It’s now accepted among the business community that light-emitting diode (LED) technology is here to stay. It generates significant energy and cost savings, and represents a quick way for companies to positively impact their energy consumption and move toward a more sustainable future.
On the face of it, forming a business case for LED technology can seem very straightforward, as companies are usually replacing conventional, high-wattage lighting — requiring bulbs to be replaced regularly — with low-wattage, maintenance-free LED fittings.
Return-on-investment calculations for LED technology are frequently referred to among industry players as “no-brainers,” because companies generally recover the capital cost of making the transition in less than three years.
However, there are three big catches. Companies have to remember that this isn’t a one-shot deal, and finance departments are currently finding this out the hard way.
The first catch is maintenance, or lack thereof. It’s true that LED fixtures are maintenance-free, but that’s because they have no serviceable parts. They have a finite lifespan, composed as they are of pieces of electronic equipment much like a flatscreen TV.
While the industry measurement is in hours, in reality the majority of LEDs have a five-year warranty. This means the manufacturer believes that after five years, their lifespan becomes limited and unpredictable.
LED light fixtures are disposable, so when they stop working, they need to be replaced rather than merely repaired. In a warehouse environment, that means putting up LED fixtures on a scheduled basis to ensure business continuity.
While an argument can be made that the cost of the LED product itself may reduce over time, meaning that it could become cheaper to purchase the technology in years to come, this doesn’t take into account the cost of labor when your company is actually fitting those LED lights — particularly if you’re doing it at scale. As with any project, the cost of labor involved in any large-scale installation can leave a significant dent in your company’s finances.
The Bigger Picture
Labor is just one part of the overall expense when it comes to purchasing LED lighting. Companies, particularly major industry players, need to consider the bigger picture when it comes to long-term planning.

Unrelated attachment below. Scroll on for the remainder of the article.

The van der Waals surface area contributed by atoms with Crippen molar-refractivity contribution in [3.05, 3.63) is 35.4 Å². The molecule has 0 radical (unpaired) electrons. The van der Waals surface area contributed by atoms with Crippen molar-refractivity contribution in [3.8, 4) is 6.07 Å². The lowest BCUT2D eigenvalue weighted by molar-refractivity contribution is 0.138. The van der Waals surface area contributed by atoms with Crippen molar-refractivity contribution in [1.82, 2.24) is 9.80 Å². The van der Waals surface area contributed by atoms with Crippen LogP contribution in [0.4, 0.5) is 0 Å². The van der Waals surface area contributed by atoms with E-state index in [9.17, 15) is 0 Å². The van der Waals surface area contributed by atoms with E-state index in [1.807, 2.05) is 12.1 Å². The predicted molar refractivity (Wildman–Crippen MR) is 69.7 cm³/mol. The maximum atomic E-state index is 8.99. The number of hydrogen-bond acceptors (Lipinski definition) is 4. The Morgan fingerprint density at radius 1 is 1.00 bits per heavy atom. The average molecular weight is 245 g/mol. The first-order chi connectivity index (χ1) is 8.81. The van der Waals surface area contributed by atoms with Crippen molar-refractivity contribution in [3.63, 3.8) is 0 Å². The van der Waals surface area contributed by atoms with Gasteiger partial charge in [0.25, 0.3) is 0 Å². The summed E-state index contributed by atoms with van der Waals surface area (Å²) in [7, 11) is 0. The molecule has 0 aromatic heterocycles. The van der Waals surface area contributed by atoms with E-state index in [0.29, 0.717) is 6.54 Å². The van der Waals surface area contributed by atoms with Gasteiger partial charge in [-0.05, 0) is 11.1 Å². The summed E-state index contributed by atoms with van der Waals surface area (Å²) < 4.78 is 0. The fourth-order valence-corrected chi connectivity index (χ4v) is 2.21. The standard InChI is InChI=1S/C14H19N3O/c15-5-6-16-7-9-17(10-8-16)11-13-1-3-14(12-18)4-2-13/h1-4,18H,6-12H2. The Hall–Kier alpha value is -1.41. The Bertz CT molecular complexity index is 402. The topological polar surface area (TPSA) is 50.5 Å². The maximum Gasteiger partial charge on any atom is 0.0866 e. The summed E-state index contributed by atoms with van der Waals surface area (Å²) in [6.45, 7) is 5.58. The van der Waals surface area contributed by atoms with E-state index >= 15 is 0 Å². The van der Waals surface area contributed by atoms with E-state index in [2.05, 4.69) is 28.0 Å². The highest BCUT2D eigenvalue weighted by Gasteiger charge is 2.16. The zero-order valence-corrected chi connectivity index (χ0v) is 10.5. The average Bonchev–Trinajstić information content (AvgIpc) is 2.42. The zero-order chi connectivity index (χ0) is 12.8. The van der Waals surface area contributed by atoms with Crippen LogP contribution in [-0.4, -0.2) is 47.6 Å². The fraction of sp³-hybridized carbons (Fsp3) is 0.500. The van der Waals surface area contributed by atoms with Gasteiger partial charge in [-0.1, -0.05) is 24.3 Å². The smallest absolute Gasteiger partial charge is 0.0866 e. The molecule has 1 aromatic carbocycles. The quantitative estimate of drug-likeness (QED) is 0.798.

Simply put, a mere five years after the first “no-brainer” business case, that same business case will no longer exist. Companies that aren’t taking steps to protect their long-term interests will be the ones nursing losses.
Your next LED project will be straightforward if your company has been making provisions for the repurchase. It certainly won’t be as straightforward if you’ve been planning on those LED fixtures to keep running for good, “maintenance-free.”
Imagine having to replace lighting across your entire property portfolio, and you begin to understand why companies are opting not to allocate capital to energy-efficiency projects such as LED upgrades.
This is why the capital battle to get funding for LED upgrades is getting tougher, and why companies increasingly are opting to transition to LED fittings via the “as-a-service” model when first they retrofit their properties. Such an approach requires no capital outlay, and the service fee is paid as an operating expense, which is comfortably covered by the energy savings created, while also keeping those transactions off the balance sheet. In this way, business owners can plan for the future by utilizing the technology they need, without taking on any of the risk.
Beware of those seemingly awesome ROI numbers associated with LED technology. By carefully planning your next purchase, you can ensure that your calculations are accurate, and you’ll avoid unpleasant surprises in the years ahead.
Declan Barrett is chief commercial officer of UrbanVolt, a sustainability provider based in Dublin, Ireland.